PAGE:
The dipeptidyl peptidase (DP) 4 gene family is a serine protease family that cleaves various biopeptides at the post-prolyl bond. DP4 is the most studied member of the family and is involved in regulating metabolism, the immune system and cell signaling. Fibroblast activation protein (FAP) is another member of the DP4 gene family that contributes to tissue proliferation during cell malignancy and wound healing. In contrast to DP4 and FAP, the biological functions of DP8 and DP9 are still under investigation although their mRNA and protein are ubiquitously expressed in human tissues. Previous work in the laboratory using a proteomics approach identified adenylate kinase 2 (AK2) and other proteins as potential in vivo DP8 and DP9 substrates and revealed a role for DP8 and DP9 in cell metabolism. AK2 is an enzyme that is localized in the intermembrane space of mitochondria. This enzyme has a pivotal role in catalyzing reversibly ATP and AMP to 2ADP, maintaining cellular energy homeostasis. The major aim of this study was to further validate the substrates identified and to investigate the role of these proteases in cellular metabolism, in particular in regulating the function of AK2. Immunocytochemistry and western blotting were used for studying DP8 and DP9 co-localization with AK2 and calreticulin in ovarian cancer cell lines (SKOV3) overexpressing DP8 and DP9, which were tagged with enhanced green fluorescent protein (EGFP). MALDI-TOF mass spectrometry (MS) was then used to test a further 12 substrates for cleavage by DP8 and DP9 that were previously identified using a recent proteomics approach. Cleavage activity of DP8 and DP9 towards AK2 in these SKOV3 cells was evaluated using proliferation rate and AK assays. Changes in adenine nucleotide levels (ATP, ADP and AMP) and cellular energy charge were assessed by using high performance liquid chromatography (HPLC). DP8 and DP9 small interfering RNA (siRNA) were used to silence these proteases in OVCA 429, OVCA 432 and SKOV3 cell lines in order to test the effects of each DP gene on AK2 protein and enzyme activity. Immunofluorescence confocal microscopy was used to demonstrate that DP8 and DP9 and their substrates AK2 and calreticulin are in close proximity. No difference in substrate localization was observed in cells expressing wt or mt proteases. The work also revealed that N-terminal oligopeptides of seven of 12 potential substrates are cleaved by DP8, DP9 and DP4. However cleavage rates differed between the three enzymes, reflecting differences in their active sites. These differences reflect different amino acids that line entry to the catalytic site and the site itself between the three proteases. In the first six hrs after sub culture in a 96 well plate cells expressing wt and mt DP8 had increased viability compared to vector expressing cells, while the proliferation rate of SKOV3 cells with wt and mt DP9 overexpression was lower. In contrast in a T75 flask it was observed that both wt and mt DP8 took longer to reach confluence and that vector and wt and mt DP9 expressing cells (four days compared to seven). In these SKOV3 cells overexpressing wt and mt DP9, ATP levels and adenylate energy charge decreased significantly, compared to those in SKOV3 cells overexpressing vector control. Meanwhile, ADP and AMP levels in SKOV3 cells overexpressing wt and mt DP9 increased but a significant increase in AMP level was only observed in SKOV3 cells overexpressing wt DP9. ADP/ATP and AMP/ATP ratios also increased in wt and mt DP9 overexpression. This data combined suggests opposite roles for both DP8 and DP9 in cell growth and proliferation that are independent of their enzyme activity. DP8 and DP9 were silenced in three different ovarian cancer cell lines. The results were more similar in OVCA 423 and SKOV3 cells than in OVCA 429 cells, this difference probably reflects the different phenotypes of these cells to start with. Intriguing data was obtained using silencing that suggests that in vivo in SKOV3 cells that AK2 is a substrate of DP8 but not DP9. DP8 silencing led to a decrease in AK specific activity and an increase in AMPK phosphorylation. A similar result was observed when AK2 was silenced in these cells. In contrast DP9 silencing had no significant effect on AK specific activity but did appear to increase the expression of AK2 and had no effect on AMPK phosphorylation In summary this work has provided additional evidence for the role of DP8 and DP9 in maintaining cellular metabolism. However, further work is required. Important questions that need to be answered is what effect does DP9 and or DP8 overexpression have on activated AMPK and the pathways downstream including glucose uptake and lactate production. In addition more work needs to be performed to investigate the effect of DP8 and DP9 silencing on genes downstream of AMPK. DP8 and DP9 may modulate AMPK an important player in both cellular metabolism and cancer growth. Further understanding of this role may lead to development of DP8/DP9 inhibitors or activators that may be used to treat cancers such as ovarian cancer.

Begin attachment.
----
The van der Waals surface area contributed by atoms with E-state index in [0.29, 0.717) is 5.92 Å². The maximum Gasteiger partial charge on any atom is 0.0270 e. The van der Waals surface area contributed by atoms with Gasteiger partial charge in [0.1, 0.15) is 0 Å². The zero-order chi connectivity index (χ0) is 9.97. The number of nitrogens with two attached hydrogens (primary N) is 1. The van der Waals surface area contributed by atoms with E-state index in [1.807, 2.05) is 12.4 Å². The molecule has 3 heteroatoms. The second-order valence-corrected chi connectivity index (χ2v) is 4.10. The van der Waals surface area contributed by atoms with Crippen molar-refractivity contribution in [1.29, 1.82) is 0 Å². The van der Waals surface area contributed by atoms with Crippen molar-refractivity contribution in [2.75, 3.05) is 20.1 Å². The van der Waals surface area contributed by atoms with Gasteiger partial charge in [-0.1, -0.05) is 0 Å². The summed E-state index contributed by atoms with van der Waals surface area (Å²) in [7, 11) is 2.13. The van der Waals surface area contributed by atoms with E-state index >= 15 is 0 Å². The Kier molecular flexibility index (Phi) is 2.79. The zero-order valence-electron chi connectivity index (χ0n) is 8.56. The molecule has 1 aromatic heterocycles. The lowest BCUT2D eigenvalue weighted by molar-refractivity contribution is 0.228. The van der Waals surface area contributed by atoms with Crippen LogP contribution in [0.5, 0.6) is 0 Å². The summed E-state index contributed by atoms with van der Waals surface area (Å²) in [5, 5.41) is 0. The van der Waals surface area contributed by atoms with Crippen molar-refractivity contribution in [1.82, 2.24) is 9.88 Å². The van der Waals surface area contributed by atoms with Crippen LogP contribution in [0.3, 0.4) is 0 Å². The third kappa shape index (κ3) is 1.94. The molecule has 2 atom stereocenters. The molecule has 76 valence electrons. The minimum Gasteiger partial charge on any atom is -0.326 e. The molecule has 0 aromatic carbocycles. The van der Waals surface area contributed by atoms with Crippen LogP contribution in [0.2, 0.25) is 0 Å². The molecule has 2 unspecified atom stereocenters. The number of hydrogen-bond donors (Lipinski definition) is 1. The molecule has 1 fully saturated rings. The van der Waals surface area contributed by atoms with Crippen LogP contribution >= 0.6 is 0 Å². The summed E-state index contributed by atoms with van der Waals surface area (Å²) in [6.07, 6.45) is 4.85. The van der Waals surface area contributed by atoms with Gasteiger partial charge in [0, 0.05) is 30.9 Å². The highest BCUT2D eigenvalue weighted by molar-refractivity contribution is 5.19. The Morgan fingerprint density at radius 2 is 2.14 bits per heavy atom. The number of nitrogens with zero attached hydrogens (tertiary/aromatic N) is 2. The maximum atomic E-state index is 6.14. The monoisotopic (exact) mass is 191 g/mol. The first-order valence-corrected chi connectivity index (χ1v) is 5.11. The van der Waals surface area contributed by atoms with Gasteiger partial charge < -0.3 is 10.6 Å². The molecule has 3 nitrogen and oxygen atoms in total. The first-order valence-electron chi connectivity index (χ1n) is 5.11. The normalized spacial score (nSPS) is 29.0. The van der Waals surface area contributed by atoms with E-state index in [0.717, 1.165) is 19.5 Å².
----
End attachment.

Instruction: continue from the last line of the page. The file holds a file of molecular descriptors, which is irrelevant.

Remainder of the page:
Keywords: DP8,DP9,AK2,ovarian cancer cell
Subject: Biological Sciences thesis

Thesis type: Doctor of Philosophy
Completed: 2013
School: School of Biological Sciences
Supervisor: Ass. Prof. Catherine A. Abbott